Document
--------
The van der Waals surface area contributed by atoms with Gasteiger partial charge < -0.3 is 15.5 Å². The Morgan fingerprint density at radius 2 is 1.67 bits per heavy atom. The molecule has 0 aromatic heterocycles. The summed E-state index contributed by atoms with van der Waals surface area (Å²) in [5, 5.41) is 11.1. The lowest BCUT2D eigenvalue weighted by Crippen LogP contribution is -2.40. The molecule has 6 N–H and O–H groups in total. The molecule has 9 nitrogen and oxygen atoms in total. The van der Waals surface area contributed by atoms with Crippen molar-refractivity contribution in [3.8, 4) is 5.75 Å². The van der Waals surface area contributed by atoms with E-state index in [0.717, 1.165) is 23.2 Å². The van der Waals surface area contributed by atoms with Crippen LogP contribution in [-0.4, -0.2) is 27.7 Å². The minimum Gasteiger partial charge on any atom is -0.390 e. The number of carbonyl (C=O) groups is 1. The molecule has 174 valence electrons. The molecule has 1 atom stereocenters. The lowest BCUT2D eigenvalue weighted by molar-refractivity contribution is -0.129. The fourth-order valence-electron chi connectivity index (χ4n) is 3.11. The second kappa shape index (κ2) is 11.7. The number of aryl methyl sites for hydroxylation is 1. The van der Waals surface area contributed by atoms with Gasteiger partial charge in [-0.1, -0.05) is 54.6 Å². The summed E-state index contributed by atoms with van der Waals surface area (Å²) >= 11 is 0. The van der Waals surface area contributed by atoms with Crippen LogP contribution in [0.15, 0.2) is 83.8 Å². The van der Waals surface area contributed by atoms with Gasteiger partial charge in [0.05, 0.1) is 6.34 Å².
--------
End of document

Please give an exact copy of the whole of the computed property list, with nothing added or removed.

The van der Waals surface area contributed by atoms with Gasteiger partial charge < -0.3 is 15.5 Å². The Morgan fingerprint density at radius 2 is 1.67 bits per heavy atom. The molecule has 0 aromatic heterocycles. The summed E-state index contributed by atoms with van der Waals surface area (Å²) in [5, 5.41) is 11.1. The lowest BCUT2D eigenvalue weighted by Crippen LogP contribution is -2.40. The molecule has 6 N–H and O–H groups in total. The molecule has 9 nitrogen and oxygen atoms in total. The van der Waals surface area contributed by atoms with Crippen molar-refractivity contribution in [3.8, 4) is 5.75 Å². The van der Waals surface area contributed by atoms with E-state index in [0.717, 1.165) is 23.2 Å². The van der Waals surface area contributed by atoms with Crippen LogP contribution in [-0.4, -0.2) is 27.7 Å². The minimum Gasteiger partial charge on any atom is -0.390 e. The number of carbonyl (C=O) groups is 1. The molecule has 174 valence electrons. The molecule has 1 atom stereocenters. The lowest BCUT2D eigenvalue weighted by molar-refractivity contribution is -0.129. The fourth-order valence-electron chi connectivity index (χ4n) is 3.11. The second kappa shape index (κ2) is 11.7. The number of aryl methyl sites for hydroxylation is 1. The van der Waals surface area contributed by atoms with Gasteiger partial charge in [-0.1, -0.05) is 54.6 Å². The summed E-state index contributed by atoms with van der Waals surface area (Å²) >= 11 is 0. The van der Waals surface area contributed by atoms with Crippen LogP contribution in [0.15, 0.2) is 83.8 Å². The van der Waals surface area contributed by atoms with Gasteiger partial charge in [0.05, 0.1) is 6.34 Å².